Doughnuts keep for a few days in an airtight container. Mine were gone in 24 hours since I made three...

Blogging Over Thyme

Saturday, February 8, 2014

Saturday Snapshot: The Eiffel Tower from Montmartre at Sunset


Our hotel was within walking distance of Montmartre so a trip to Saint Sulpice on our first evening in Paris was on the agenda. Since it was spring, we could see the Eiffel Tower in the distance between the bare branches.


Monday, February 3, 2014

ArtSmart Roundtable: What’s With The Wall Colors?

It’s time again for ArtSmart!

It’s been a hectic few weeks for everyone, so check back often for updated participant links.

This month, we chose a rather open concept: contrast. I was going to write about the beautiful geometric tile work found in Islamic art, but then an issue popped up at work that made me think of another form of contrast. The contrast between artwork and museum/gallery wall color. It’s something that a lot of museum goers probably never think about, but I think that the contrast levels can really affect a viewer’s visit and perception of a piece.

I’m going to highlight a few levels of contrast that you might encounter at some of the most popular museums to visit around the world. Some are things that can’t be changed, others are poor design choices, and others are a compromise between preserving the art and allowing the visitor to see it.

The Sistine Chapel

Because the frescoes cover the entire ceiling and walls, you’re at the mercy of the lighting in order to see the scenes painted all around. Is it an ideal set up? No. But it’s the intent of the work, and it keeps true to the context. Also, because the lighting is limited to preserve the art, DON’T BOTHER SNEAKING PHOTOS AND DON’T EVEN THINK ABOUT USING FLASH. Your photo will be pretty crappy so just stop.

Sistine Chapel, the prophet Daniel before and after Restoration, 1505, Michelangelo Buonarroti. Via Wikimedia Commons.

Sistine Chapel, the prophet Daniel before and after Restoration, 1505, Michelangelo Buonarroti. Via Wikimedia Commons.

Due to the recent cleaning, the colors are far brighter which help you pick out details. The contrast between the vivid colors and muted background help the subject matter pop and allow you to see more details such as the putto holding Daniel’s book or the figure behind him in the image above. However, you can also see that the cleaning reduces the contrast of the vault ribbing because the raised details blend into the background rather than the grime highlighting the different depths.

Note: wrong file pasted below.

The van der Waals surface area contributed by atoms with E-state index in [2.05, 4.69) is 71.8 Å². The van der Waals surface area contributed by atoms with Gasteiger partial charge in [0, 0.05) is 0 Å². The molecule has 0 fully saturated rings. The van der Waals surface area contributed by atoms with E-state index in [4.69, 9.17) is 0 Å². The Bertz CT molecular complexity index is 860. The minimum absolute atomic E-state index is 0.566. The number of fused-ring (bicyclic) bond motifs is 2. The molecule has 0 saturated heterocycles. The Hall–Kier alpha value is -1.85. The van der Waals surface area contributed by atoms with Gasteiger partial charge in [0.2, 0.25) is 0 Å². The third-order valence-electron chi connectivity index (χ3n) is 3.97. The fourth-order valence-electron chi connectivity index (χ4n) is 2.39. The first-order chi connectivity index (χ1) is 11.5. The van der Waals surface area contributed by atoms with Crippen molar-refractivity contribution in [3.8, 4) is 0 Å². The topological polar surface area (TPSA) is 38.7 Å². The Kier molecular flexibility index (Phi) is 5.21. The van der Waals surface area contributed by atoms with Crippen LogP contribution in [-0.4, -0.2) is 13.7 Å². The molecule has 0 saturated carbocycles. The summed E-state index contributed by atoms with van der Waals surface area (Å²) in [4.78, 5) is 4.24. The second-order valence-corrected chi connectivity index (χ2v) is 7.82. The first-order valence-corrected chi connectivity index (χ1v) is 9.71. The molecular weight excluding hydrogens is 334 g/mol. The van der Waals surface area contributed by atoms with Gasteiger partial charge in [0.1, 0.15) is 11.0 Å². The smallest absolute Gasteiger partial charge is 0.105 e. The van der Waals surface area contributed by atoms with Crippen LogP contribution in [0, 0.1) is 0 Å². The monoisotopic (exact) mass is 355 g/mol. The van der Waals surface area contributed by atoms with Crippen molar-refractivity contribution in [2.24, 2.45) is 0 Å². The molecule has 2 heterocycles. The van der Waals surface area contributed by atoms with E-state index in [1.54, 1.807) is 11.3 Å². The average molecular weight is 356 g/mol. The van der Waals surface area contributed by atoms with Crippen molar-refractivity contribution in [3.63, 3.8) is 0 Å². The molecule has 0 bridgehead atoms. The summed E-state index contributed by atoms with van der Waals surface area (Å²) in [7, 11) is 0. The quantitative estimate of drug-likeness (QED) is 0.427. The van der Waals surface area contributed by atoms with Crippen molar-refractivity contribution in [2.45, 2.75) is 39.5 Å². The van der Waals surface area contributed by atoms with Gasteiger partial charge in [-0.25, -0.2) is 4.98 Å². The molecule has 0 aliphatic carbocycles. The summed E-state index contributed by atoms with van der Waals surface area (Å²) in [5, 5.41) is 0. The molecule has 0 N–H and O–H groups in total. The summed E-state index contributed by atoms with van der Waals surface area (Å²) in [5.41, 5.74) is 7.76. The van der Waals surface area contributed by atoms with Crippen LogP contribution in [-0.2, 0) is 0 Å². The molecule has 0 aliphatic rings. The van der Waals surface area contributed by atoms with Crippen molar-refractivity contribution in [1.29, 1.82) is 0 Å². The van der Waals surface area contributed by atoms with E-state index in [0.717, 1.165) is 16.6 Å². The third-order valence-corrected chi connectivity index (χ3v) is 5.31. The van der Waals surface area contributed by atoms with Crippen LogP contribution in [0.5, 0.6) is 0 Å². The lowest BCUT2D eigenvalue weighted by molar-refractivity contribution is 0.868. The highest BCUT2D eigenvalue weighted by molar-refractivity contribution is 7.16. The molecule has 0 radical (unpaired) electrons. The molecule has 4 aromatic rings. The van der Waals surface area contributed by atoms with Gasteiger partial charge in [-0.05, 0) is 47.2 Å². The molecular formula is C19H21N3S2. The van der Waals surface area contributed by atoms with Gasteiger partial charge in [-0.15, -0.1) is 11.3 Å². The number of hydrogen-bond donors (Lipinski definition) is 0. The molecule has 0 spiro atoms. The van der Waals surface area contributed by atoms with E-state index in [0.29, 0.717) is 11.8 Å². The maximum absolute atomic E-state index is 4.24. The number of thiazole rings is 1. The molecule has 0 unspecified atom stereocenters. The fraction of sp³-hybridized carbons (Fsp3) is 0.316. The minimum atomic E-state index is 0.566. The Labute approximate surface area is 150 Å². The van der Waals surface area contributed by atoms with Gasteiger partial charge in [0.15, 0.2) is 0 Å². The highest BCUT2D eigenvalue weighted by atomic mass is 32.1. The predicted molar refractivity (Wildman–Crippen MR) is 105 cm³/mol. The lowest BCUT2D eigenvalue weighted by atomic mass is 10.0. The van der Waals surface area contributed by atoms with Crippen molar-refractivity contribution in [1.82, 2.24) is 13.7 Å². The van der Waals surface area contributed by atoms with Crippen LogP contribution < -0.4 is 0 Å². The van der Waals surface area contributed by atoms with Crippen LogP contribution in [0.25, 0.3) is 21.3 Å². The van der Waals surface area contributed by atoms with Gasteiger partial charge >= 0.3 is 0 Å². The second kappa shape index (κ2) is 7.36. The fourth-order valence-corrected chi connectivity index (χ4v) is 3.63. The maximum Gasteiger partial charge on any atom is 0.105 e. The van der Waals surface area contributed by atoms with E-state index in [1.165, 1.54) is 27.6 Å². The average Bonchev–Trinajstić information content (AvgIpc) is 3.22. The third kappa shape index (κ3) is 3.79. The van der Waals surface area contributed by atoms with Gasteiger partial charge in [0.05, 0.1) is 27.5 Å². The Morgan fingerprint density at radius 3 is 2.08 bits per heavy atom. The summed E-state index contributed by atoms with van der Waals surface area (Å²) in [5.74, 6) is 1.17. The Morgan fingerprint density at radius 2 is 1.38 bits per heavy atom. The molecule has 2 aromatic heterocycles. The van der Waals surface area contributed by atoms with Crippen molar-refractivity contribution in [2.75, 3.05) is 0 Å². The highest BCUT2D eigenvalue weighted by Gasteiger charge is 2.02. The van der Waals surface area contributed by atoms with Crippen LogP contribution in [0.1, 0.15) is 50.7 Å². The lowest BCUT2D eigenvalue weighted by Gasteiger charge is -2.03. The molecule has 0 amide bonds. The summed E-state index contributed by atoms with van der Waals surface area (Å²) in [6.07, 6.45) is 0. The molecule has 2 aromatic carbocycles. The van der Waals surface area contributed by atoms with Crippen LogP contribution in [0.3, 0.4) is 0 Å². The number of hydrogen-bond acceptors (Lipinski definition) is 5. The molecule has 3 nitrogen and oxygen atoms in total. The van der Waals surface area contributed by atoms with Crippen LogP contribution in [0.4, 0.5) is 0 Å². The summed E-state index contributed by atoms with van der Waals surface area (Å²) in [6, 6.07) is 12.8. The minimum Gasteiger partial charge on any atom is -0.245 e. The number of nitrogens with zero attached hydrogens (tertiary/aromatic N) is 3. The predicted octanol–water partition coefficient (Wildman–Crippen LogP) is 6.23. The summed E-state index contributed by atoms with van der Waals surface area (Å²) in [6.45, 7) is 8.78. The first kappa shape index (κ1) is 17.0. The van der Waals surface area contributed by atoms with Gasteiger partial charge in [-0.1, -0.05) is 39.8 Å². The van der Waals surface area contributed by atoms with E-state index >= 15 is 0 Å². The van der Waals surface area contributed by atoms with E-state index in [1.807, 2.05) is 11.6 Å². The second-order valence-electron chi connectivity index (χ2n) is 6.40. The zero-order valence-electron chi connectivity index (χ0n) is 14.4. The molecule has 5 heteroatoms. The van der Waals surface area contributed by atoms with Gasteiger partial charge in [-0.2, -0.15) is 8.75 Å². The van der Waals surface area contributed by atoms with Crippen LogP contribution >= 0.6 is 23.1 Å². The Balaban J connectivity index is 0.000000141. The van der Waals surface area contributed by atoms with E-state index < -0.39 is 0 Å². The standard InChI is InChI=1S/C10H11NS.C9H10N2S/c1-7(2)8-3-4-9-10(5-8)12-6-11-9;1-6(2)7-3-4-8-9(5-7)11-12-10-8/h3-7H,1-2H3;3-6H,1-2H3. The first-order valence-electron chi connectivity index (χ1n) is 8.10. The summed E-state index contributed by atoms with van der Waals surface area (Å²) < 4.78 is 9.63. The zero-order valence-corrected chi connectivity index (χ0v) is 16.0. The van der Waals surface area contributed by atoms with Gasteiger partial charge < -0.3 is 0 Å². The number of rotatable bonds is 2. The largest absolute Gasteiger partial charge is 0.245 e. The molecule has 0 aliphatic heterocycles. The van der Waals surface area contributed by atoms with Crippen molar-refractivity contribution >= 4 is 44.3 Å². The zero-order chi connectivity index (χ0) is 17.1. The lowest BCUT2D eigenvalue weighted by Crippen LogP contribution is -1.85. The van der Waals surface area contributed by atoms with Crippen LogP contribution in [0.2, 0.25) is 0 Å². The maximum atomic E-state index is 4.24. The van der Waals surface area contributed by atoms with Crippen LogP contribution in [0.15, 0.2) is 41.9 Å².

Also, the cream-colored stone ribbing on the ceiling help break up scenes to make them easier to focus on.  The lighter colored backgrounds employed by Michelangelo help the figures stand out as do the faux architectural frames used. If you’re easily over stimulated, it can be hard to really look at each scene since the entire room is competing for your attention. I would highly recommend studying individual scenes ahead of time so you’re familiar with the subject matter before entering such an overwhelming space. It’ll make your visit more meaningful, especially if you’re going to wait in line that long.

The J. Paul Getty Museum

Ever wonder why you often see modern and contemporary art against white walls while older works are usually hung on muted blues, reds, beiges, and grays? Because contrast!

If you put a bunch of ancient Roman marble statues against a stark white wall, you lose the contrast in color between the two making the statue’s details hard to see. You’ll eventually give up on the room because it’s too much effort to create contrast from walking back and forth to see the piece. The same goes for darker, varnished oil paintings like Rembrandts. All the dark colors against such a bright wall create too much contrast which also causes your eyes to lose the ability to make out details. You just see a dark rectangle with a few pops of any strokes of light paint in the image.